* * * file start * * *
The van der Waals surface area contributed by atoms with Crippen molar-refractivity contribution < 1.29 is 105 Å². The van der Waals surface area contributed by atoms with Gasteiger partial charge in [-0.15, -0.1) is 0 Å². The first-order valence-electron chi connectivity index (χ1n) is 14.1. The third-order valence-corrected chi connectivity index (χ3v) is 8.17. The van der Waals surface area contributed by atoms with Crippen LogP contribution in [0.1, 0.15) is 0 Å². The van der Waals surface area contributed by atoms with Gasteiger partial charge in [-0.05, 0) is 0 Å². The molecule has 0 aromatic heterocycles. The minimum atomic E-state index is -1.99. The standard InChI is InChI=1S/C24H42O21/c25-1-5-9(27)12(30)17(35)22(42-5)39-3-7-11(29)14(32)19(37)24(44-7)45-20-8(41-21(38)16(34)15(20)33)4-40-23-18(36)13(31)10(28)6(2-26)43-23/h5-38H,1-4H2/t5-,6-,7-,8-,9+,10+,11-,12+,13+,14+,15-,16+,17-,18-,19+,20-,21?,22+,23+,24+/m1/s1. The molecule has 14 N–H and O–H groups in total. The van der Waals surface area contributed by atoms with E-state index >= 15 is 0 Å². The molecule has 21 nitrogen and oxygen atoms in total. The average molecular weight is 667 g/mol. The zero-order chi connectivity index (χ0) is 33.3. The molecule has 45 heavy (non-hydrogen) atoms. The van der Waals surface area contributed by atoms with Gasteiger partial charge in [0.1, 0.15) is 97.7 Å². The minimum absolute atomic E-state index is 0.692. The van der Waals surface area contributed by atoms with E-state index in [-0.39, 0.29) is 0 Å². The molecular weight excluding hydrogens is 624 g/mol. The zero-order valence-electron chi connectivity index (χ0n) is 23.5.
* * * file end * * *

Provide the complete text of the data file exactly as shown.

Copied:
The van der Waals surface area contributed by atoms with Crippen molar-refractivity contribution < 1.29 is 105 Å². The van der Waals surface area contributed by atoms with Gasteiger partial charge in [-0.15, -0.1) is 0 Å². The first-order valence-electron chi connectivity index (χ1n) is 14.1. The third-order valence-corrected chi connectivity index (χ3v) is 8.17. The van der Waals surface area contributed by atoms with Crippen LogP contribution in [0.1, 0.15) is 0 Å². The van der Waals surface area contributed by atoms with Gasteiger partial charge in [-0.05, 0) is 0 Å². The molecule has 0 aromatic heterocycles. The minimum atomic E-state index is -1.99. The standard InChI is InChI=1S/C24H42O21/c25-1-5-9(27)12(30)17(35)22(42-5)39-3-7-11(29)14(32)19(37)24(44-7)45-20-8(41-21(38)16(34)15(20)33)4-40-23-18(36)13(31)10(28)6(2-26)43-23/h5-38H,1-4H2/t5-,6-,7-,8-,9+,10+,11-,12+,13+,14+,15-,16+,17-,18-,19+,20-,21?,22+,23+,24+/m1/s1. The molecule has 14 N–H and O–H groups in total. The van der Waals surface area contributed by atoms with E-state index >= 15 is 0 Å². The molecule has 21 nitrogen and oxygen atoms in total. The average molecular weight is 667 g/mol. The zero-order chi connectivity index (χ0) is 33.3. The molecule has 45 heavy (non-hydrogen) atoms. The van der Waals surface area contributed by atoms with Gasteiger partial charge in [0.1, 0.15) is 97.7 Å². The minimum absolute atomic E-state index is 0.692. The van der Waals surface area contributed by atoms with E-state index in [-0.39, 0.29) is 0 Å². The molecular weight excluding hydrogens is 624 g/mol. The zero-order valence-electron chi connectivity index (χ0n) is 23.5.